Flinders University researchers at South Australian Health and Medical Research Institute have made an important discovery about the pain experienced in cases of irritable bowel syndrome (IBS).
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They have identified receptors in the nervous system that causes chronic pain, a finding that could lead to new ways of treating its underlying cause, says study author Stuart Brierley.
Patients with IBS suffer from chronic abdominal pain and experience rewiring of their nervous system so they feel pain when they shouldn't - we decided to ask important questions about how nerves in the gut are activated to cause pain in order to seek out potential solutions."
IBS affects up to 15% of the world’s population
IBS is a gastrointestinal disorder characterized by pain and discomfort in the abdomen and changes in bowel habits, which may be recurrent diarrhea, constipation or both.
IBS is one of the most common gastrointestinal common disorders in the world, affecting between 25 and 45 million people in the United States and an estimated 10-15% of the population worldwide.
In the United States alone, there are between 2.4 and 3.5 million physician visits for IBS every year.
The condition can develop at any age, but usually, symptoms first start to emerge between the ages of 20 and 30 and it is unusual for people to first experience them after the age of 50.
The impact of IBS may range from mildly inconvenient to severely debilitating since it can influence many aspects of a person’s social, professional and emotional life.
The brain-gut connection
Research into IBS has shown that IBS is caused by underlying mechanisms within both the brain and the bowel. Certain physical factors such as increased sensitivity to pain in the bowel are linked to the central nervous system. Psychological and social aspects such as anxiety can also contribute to whether a person develops systems and how long they have them. Anxiety and stress do not cause IBS, but this gut-brain connection means these feelings can induce or worsen symptoms.
Receptors in skin also exist in the human gut
Now Flinders University researchers have made the interesting discovery that the same receptors in the skin that cause it to itch also exist in the human intestine, where they activate neurons. This results in patients with IBS feeling chronic gut pain or what could be referred to as a “gut itch.”
"We found receptors which bring about an itchy feeling on skin also do the same in the gut, so these patients are essentially suffering from a 'gut itch’.
It seems that these “itch” receptors are more common in people with IBS than in people without the condition. The more of these receptors present, the more neurons are activated and the more pain is felt.
Study author Stuart Brierley says the itch receptor in the gut could provide a new way of targeting the underlying cause of gut pain, rather than using conventional pain relief drugs such as opiates, which do not actually resolve the problem.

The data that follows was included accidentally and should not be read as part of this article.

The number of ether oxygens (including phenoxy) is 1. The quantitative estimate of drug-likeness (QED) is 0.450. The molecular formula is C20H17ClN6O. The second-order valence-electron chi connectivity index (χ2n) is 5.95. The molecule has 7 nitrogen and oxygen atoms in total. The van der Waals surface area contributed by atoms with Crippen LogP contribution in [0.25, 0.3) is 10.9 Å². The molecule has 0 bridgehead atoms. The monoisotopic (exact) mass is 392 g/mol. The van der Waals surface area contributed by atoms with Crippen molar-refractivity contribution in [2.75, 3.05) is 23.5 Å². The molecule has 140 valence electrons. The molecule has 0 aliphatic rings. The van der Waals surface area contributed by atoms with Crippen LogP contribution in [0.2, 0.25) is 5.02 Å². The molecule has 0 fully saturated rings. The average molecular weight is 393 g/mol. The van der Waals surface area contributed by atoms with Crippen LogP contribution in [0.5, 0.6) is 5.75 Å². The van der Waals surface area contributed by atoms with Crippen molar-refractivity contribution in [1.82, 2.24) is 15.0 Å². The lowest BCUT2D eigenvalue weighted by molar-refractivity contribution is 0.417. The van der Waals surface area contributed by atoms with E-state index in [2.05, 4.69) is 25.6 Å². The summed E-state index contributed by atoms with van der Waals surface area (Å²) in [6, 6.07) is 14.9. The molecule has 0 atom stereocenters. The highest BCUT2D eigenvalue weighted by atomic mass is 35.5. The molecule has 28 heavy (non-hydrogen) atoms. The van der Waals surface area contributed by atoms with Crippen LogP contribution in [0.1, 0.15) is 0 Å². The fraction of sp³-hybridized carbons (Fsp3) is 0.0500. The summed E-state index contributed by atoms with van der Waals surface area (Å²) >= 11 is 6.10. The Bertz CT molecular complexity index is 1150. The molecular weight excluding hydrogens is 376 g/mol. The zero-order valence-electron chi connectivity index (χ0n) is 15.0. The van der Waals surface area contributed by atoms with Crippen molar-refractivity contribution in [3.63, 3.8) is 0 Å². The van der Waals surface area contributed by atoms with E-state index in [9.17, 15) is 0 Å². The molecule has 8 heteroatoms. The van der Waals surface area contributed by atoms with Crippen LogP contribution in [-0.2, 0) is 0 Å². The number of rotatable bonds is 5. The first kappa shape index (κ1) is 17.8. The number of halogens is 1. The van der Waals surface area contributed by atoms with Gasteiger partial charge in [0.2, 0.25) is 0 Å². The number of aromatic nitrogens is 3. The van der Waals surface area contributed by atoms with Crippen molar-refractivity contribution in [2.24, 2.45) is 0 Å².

He adds that the team has now translated the findings to human tissue tests and that they now hope to help develop a treatment that people with IBS could take as an oral medication. "
The study in more detail
Itch and pain are detected by neurons called primary sensory dorsal root ganglions (DRGs). These neurons project from peripheral tissues into the spinal cord, where they release neurotransmitters that excite spinal neurons.
Several itch mechanisms in the skin have been described and one of them involves the Mas-gene-related G protein-coupled receptor proteins MrgprA3 and MrgprC11. Another mechanism involves the bile acid receptor Tgr5.
MrgprA3 and MrgprC11 are expressed by subsets of sensory DRG neurons innervating the skin and Tgr5 is also expressed by a sub-population of peptidergic DRG neurons.
However, it remains unclear whether Tgr5 and Mrgpr mechanisms co-exist within the same DRG neuronal populations or whether they exist in and recruit different types of DRG neurons.
As reported in the journal JCI insight, Brierley and colleagues showed that Tgr5 and the two Mrgpr receptors are all expressed by colon-innervating DRG neurons, in both distinct and overlapping subsets of sensory DRG neurons. Their activation caused fundamental signaling changes within colonic afferent pathways in both healthy and disease states.
The team says the findings support the existence of an irritant-sensing system in the colon that is a visceral representation of the itch pathways found in skin, thereby contributing to the sensory disturbances accompanying common intestinal disorders.
The “wasabi receptor”
Brierley says the pain that people with IBS experience occurs when the itch receptors are coupled with what is known of as the 'wasabi receptor' in the nervous system, which is responsible for the reaction that is usually seen when people consume the Japanese condiment.
"If you think about what happens when you eat wasabi, it activates a receptor on the nerves and sends a pain signal - that's exactly what's happening within in their gut as they experience an itchy effect or wasabi effect in the gut."
Having shown that these mechanisms contribute to chronic gut pain, he continues, the team can now try to find out how to block the receptors and stop the “gut itch” signal traveling from the gut to the brain.
This will be a far better solution than the problems currently presented by opioid treatments."